Sunday, November 23, 2014

Canine Cuisine, the Fine Art Thereof

The Good Dog Duke, almost 16 years old, is on the downhill slope of his years. The protector and guardian of Spiritcreek is in his dotage. He can see but not very well. He does not have cataracts but there is a strange blue cast in his eyes. He is effectively deaf. He has lost a significant amount of weight. Afraid to hear what Dr. J might tell me, I waited too long to take Duke in for a check up. Finally, I gathered the courage I needed on behalf of the good old dog, and we went to see Dr. J this week.

The good news is that, based on a routine check up, there is nothing sinister - at least nothing obvious. I have to give Duke a Prilosec for stomach acid 15 minutes before his first meal, and then I serve the good old dog home-cooked human food: hamburger and rice mixed with eggs and cottage cheese, with yogurt and pumpkin thrown in, too. It smells delicious! So far, Duke has been able to keep all of his food down and seems to have already picked up a couple of pounds on this diet.

I keep Duke and Jake separated for most of the day. Jake is a bad, bad dog. He is absolutely willing to fight poor old Duke away from his own bowl! He really whipped old Duke's butt the other day before I could get to them to put a stop to it. Jake has no idea how close he is to being shipped out for good. He is worthless! He hides under the porch whenever anyone comes on the property. The old braveheart still puts himself between the "threat" and me. Duke cannot even flop over in the tallgrass for a delicious, if far less vigorous than former days, backscratching session without Jake bullying him and bulldozing him.

I do not know how much longer the old Duke has. I can hardly bear to think how it will be here without Duke. I will not be nearly as brave going out at night without his constant companionship and his keen senses that have always kept me from being surprised by anything unpleasant (except snakes and spiders). I have already learned to keep a better look out for myself because Duke no longer hears the crunch of gravel at the top of the driveway. Jake hears but he has no interest in barking to let me know we are being invaded.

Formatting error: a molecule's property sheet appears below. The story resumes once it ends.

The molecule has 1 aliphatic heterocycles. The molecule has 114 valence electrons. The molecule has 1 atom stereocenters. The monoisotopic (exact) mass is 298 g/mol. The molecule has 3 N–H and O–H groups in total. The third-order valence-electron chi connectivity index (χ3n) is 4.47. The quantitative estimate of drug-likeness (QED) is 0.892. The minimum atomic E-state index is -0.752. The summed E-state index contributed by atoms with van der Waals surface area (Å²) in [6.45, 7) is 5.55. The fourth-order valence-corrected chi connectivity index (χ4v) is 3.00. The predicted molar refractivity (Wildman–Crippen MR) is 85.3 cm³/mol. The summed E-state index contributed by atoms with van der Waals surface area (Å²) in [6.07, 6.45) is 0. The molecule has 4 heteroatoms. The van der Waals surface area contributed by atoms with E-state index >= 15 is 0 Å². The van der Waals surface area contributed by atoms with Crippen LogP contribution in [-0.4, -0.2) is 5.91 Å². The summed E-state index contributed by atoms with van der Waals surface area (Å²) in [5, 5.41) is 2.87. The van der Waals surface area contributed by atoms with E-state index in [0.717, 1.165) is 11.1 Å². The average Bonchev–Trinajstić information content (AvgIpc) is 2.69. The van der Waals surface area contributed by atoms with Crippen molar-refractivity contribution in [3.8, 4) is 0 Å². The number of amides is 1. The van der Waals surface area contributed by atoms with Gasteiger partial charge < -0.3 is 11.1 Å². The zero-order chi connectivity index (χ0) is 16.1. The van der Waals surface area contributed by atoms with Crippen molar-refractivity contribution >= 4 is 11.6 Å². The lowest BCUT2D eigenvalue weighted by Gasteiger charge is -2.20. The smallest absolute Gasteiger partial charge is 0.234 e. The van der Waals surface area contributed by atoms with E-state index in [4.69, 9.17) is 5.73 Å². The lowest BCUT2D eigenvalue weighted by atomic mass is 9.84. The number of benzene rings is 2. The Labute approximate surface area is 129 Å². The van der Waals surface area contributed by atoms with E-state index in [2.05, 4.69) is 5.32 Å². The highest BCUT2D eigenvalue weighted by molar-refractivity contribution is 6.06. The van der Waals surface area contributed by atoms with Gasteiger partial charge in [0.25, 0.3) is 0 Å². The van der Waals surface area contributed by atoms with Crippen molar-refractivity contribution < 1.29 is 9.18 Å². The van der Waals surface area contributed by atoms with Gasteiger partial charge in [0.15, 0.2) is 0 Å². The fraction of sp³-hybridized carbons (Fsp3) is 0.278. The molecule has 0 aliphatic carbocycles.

Dr. J spent a long time discussing the foreseeable future regarding the inevitable. Bottom line, I see that Duke is still enjoying life even though he is losing strength in his hind quarters and he cannot see or hear. He still goes to the barn with me and enjoys running downhill when we come back. He still enjoys a backscratch in the tall grass. He can still get up and down the steps. He does not appear to be in acute pain. Now that he can eat and hold down his food, maybe there are several more years left, even if I have to cook a big pot of food for him every week.

1 comment:

Kathy said...

I am not what one would call a 'dog person' but I do appreciate fine doggish qualities such as The Good Dog Duke seems to have. I admit I would have taken Jake back to wherever you got him, long since. I am relieved to hear that the Dukester may have a while yet to be your protector and friend. I look forward to your stories and comments about Duke. He sounds like a fine, old-fashioned, gentlemanly sort of dog. Long live the Duke.